Side effects experienced for the treatment of liver cancer vary. Your body will need time to recover. Initially, you will have pain and/or discomfort and medication to control the pain. Be sure to communicate openly to your nurse or doctor about your pain.
It is important to remember that acetaminophen (Tylenol*), a common pain reliever, can damage the liver. You should not take acetaminophen unless the doctor treating your liver cancer instructs you to take it.
You may also have abdominal discomfort - a feeling of fullness. Walking can help decrease the discomfort and return your bowel function to normal.
Following are the most common symptoms as they relate to procedures:
Percutaneous Ethanol Injection
- Patients may have fever and pain after this procedure.
- Because a smaller incision is needed for cryosurgery than for traditional surgery, recovery after cryosurgery is generally faster and less painful. Also, infection and bleeding are not as likely.
Hepatic Arterial Infusion
- The drug mainly affects the cells in the liver and only small amounts reach other parts of the body. Chemoembolization and hepatic arterial infusion cause fewer side effects than chemotherapy because the drugs don’t flow through the whole body. Side effects from hepatic arterial infusion include infection and problems with the pump device, which may need to be removed.
- This treatment may cause nausea, vomiting, fever, and abdominal pain.
- Side effects of radiation to the abdomen depend on dose and may include nausea, vomiting, diarrhea, or other problems with digestion.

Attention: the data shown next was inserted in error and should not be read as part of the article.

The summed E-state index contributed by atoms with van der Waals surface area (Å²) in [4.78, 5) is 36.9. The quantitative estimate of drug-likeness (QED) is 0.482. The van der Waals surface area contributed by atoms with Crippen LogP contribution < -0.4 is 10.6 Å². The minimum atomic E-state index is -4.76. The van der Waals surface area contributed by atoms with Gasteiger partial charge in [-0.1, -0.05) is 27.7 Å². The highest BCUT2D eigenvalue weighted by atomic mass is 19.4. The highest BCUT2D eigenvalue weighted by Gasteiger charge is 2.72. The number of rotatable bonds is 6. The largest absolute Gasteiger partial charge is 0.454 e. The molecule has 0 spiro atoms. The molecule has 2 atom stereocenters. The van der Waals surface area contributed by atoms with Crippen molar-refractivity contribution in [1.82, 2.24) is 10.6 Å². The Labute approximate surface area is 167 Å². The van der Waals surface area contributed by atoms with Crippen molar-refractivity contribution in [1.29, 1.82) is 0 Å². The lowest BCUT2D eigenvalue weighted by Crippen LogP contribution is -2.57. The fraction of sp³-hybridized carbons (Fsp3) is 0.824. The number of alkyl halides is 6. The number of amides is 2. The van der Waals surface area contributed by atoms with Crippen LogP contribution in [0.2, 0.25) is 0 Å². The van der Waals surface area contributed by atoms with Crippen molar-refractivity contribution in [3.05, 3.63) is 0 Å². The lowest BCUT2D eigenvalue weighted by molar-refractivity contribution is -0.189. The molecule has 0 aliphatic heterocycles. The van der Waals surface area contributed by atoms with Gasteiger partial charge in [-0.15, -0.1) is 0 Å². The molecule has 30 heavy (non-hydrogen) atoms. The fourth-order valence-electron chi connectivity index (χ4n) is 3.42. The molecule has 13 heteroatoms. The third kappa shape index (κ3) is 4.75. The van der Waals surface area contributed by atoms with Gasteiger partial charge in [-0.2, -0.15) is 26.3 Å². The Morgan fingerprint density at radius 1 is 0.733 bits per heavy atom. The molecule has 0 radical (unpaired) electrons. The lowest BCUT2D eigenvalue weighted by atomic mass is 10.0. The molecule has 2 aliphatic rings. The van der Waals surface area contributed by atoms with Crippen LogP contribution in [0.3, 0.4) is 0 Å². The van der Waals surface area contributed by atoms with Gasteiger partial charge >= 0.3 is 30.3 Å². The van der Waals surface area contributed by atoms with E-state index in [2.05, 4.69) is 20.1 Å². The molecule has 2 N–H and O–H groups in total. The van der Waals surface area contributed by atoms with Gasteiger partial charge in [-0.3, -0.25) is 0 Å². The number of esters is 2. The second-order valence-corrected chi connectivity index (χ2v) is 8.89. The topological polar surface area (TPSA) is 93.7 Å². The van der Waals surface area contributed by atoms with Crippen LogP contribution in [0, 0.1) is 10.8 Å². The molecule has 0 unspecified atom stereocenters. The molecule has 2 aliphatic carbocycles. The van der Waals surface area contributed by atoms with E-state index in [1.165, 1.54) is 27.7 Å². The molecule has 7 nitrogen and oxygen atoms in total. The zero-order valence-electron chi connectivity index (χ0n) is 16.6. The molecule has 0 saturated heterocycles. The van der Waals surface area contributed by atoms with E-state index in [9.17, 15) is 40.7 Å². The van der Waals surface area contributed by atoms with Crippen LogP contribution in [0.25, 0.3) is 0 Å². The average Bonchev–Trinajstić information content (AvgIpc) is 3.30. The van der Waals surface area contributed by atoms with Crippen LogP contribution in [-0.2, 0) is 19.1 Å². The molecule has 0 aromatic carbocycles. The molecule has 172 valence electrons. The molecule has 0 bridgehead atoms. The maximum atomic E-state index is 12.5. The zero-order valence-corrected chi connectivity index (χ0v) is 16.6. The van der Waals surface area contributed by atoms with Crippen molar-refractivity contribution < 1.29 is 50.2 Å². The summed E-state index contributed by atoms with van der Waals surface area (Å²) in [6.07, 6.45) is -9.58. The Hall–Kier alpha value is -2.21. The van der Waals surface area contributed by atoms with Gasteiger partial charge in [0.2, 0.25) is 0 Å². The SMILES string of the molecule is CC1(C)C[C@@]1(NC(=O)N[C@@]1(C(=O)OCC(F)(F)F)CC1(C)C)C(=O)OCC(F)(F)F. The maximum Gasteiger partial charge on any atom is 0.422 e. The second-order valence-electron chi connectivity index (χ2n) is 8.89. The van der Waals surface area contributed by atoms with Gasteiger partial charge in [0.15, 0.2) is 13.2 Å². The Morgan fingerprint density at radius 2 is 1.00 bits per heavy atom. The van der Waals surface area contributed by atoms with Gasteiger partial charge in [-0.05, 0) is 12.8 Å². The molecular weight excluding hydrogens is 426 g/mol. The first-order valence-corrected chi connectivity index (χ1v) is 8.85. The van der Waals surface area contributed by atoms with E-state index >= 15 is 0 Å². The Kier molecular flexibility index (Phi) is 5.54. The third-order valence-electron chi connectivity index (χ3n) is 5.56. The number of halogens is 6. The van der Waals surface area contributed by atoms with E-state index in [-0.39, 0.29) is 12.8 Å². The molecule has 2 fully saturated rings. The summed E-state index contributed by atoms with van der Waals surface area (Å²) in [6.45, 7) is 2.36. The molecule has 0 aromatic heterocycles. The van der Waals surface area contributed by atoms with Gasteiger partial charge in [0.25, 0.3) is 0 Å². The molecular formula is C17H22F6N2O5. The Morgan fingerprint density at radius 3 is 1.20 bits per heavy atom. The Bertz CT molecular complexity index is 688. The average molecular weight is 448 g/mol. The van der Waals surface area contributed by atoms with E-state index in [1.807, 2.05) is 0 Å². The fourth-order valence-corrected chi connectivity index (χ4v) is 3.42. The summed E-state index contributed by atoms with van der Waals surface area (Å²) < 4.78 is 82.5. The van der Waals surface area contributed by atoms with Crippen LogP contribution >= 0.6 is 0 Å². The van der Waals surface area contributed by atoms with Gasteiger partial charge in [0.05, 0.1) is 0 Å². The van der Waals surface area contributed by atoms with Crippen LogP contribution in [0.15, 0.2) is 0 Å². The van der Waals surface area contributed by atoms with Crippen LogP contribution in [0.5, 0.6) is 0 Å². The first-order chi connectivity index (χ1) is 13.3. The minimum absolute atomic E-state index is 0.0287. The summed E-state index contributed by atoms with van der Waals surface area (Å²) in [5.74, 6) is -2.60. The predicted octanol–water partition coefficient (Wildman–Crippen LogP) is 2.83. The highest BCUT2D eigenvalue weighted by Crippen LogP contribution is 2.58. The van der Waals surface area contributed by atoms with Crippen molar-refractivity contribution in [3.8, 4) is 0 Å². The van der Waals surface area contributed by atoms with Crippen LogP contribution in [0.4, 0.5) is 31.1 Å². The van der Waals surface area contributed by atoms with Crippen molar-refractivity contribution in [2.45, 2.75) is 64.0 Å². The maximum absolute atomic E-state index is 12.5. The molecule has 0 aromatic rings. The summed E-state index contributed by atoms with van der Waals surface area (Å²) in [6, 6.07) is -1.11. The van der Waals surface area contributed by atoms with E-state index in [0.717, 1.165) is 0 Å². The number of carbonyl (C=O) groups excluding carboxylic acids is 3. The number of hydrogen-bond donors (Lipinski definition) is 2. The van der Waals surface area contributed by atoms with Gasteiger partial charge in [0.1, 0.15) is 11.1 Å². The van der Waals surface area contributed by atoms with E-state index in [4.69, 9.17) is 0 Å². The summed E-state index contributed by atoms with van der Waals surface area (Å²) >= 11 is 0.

- Side effects depend on the specific drugs and the dose and include hair loss, loss of appetite, nausea and vomiting, diarrhea, fatigue, and mouth sores.
- If you have a liver transplant, you will first go to an intensive care unit after your surgery to recover. You will remain in the hospital for several weeks and may have a drain to help reduce a fluid around the surgery site. Your doctor will be carefully assessing your condition to be sure that your body is accepting the new liver.
Immunosuppressants, drugs that decrease the response of your immune system to the new liver, will be given to reduce the potential for rejection. Ask your nurse or doctor about side effects of the specific immunosuppressants you are taking.
If you have a transplant, you will remain on antibiotics for a period of time after your transplant to protect you from infection.
Immediately call your doctor if you experience a fever, redness or pus at your surgery site, bleeding or signs of liver failure - yellowing of the skin or whites of the eyes, dark urine or confusion - after surgery.